Caracal

© Nigel J Dennis

Name

Caracal (felis caracal)
Order: Carnivora
Family: Felidae

Appearance

The caracal is reddish light brown in colour, with faint spots of orange, a cream coloured underbelly and tufted black ears. All-black or Melanistic caracals have been reported. With its long legs, it moves gracefully and is a skilled climber, regularly taking shelter in trees. Males measure about 117 cm in length with a mass of 15 kg, and females 109 cm weighing 11 kg. The caracal with its striking face markings, is often considered to be one of the most beautiful cats in Africa.

Caracal Diet

The caracal is a strong and fast animal in relation to its size. It feeds on small prey such as jerboas, sand rats, ground squirrels and rock hyraxes, but also the larger reedbuck and duiker. From sitting, it can launch itself four to five metres into the air, aided by its strong limbs and hindquarters to catch flying birds. Being a nocturnal animal, it mainly hunts at night but also seeks prey in the twilight hours. Diurnal hunting for birds has been observed.

Caracal Breeding

After a gestation period of about 78 days, a litter of two to four, occasionally five, kittens are born. Birthing occurs during the months of October to March, and females frequently mate with up to three males. Kittens gain about 21 g in weight daily, and are independent by 12 months of age even though maturity is only reached between 16 to 18 months.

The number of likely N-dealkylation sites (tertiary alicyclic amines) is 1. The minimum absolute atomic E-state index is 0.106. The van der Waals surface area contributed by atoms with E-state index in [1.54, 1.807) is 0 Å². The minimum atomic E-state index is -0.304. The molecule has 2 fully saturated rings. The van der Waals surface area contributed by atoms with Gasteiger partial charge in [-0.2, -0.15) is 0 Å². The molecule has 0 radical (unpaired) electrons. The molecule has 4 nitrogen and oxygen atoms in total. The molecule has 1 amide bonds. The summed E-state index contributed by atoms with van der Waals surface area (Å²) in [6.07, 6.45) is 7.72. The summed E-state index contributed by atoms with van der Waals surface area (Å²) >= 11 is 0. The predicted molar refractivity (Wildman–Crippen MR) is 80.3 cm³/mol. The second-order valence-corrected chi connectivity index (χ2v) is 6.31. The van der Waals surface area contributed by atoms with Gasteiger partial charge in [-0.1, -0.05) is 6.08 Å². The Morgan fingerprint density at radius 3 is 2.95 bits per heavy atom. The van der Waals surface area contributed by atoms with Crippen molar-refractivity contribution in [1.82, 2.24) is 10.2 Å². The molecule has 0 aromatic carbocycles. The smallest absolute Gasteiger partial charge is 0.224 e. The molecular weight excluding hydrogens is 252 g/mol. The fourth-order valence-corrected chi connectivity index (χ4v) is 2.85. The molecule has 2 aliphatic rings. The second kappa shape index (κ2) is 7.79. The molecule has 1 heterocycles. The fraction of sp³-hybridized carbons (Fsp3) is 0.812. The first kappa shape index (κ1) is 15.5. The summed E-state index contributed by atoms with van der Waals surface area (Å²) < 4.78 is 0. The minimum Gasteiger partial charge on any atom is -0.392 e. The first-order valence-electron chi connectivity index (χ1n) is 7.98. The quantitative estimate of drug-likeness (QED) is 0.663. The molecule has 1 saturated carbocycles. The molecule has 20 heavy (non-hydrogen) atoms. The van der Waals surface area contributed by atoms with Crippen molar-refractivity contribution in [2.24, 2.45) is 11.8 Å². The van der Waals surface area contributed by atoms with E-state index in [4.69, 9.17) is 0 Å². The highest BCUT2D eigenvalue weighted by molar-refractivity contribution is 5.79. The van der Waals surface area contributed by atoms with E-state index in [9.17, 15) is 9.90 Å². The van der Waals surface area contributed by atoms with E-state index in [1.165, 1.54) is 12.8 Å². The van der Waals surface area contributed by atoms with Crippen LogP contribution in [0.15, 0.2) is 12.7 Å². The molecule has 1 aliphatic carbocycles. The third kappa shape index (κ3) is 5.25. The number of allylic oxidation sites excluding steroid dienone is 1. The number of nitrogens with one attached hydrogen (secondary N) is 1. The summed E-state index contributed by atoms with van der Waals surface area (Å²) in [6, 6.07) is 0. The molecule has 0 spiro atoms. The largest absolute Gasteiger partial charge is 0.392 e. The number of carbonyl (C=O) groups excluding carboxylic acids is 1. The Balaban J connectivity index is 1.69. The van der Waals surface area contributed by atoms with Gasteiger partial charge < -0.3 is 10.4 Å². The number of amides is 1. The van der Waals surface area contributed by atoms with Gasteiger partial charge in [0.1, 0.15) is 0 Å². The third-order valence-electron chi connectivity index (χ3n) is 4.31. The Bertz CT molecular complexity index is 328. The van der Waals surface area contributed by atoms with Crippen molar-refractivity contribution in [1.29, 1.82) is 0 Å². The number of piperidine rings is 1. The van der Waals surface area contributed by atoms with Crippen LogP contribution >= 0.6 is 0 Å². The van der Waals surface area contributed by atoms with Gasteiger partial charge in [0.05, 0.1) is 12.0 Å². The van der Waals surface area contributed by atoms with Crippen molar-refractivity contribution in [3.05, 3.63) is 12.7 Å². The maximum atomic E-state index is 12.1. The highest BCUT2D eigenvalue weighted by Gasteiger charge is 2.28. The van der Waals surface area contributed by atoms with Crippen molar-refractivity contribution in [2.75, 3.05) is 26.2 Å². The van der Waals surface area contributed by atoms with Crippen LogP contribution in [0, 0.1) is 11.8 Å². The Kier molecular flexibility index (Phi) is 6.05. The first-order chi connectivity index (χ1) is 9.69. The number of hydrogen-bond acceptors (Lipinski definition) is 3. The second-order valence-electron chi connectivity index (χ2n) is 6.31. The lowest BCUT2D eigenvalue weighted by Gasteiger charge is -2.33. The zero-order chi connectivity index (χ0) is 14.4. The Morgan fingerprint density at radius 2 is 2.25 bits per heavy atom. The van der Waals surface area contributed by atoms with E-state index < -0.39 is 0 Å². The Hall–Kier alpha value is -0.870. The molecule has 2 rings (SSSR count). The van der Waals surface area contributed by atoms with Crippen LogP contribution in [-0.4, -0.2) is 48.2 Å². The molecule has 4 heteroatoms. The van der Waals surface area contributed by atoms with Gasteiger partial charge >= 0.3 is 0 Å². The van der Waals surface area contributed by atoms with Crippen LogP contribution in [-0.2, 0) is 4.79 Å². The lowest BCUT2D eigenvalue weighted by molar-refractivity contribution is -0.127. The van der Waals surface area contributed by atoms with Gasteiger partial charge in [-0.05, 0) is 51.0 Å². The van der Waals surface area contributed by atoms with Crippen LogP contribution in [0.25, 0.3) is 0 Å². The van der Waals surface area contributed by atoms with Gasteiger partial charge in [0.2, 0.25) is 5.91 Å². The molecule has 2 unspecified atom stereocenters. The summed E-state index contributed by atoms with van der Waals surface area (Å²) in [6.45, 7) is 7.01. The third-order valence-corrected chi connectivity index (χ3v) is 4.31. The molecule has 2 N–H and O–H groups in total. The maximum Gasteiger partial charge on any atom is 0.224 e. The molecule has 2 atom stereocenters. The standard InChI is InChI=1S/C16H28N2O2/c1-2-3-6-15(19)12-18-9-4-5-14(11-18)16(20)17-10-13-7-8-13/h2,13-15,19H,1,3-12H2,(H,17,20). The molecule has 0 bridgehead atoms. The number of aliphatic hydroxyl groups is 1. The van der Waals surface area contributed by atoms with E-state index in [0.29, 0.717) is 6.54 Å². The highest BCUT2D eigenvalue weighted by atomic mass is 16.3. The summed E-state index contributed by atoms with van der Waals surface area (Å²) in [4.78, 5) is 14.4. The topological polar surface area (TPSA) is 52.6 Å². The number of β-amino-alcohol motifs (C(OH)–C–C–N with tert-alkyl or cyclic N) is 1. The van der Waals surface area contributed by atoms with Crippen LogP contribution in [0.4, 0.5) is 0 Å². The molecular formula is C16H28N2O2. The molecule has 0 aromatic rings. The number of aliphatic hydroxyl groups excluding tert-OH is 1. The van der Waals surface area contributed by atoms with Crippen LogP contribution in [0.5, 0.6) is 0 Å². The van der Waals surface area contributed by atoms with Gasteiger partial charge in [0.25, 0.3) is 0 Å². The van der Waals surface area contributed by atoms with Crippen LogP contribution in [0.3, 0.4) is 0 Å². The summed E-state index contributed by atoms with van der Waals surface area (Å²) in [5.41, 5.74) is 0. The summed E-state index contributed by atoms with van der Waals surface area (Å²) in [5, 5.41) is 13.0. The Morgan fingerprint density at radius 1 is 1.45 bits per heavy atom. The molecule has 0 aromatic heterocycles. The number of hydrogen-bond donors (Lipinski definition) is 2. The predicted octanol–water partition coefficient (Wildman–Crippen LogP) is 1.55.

Caracal Behaviour

The caracal is inherently a nocturnal, solitary, elusive and hostile animal. It has become even more secretive due to being hunted by farmers in South Africa who regard them as a hindrance.

Caracal Habitat

This cat prefers dry savanna, rugged terrain in mountainous regions, woodland areas and scrubland as its habitat. It lives up to 3000 m high in mountainous areas and can survive for long periods without water, gaining metabolic moisture from its prey.

Where they are found

The caracal can be found throughout South Africa in rocky, hilly terrains and open woodland savannas.

Spoor Description

In comparison to the spoor of the serval, caracal spoor is wider and has more noticeable indentations at the front and middle parts of the pad.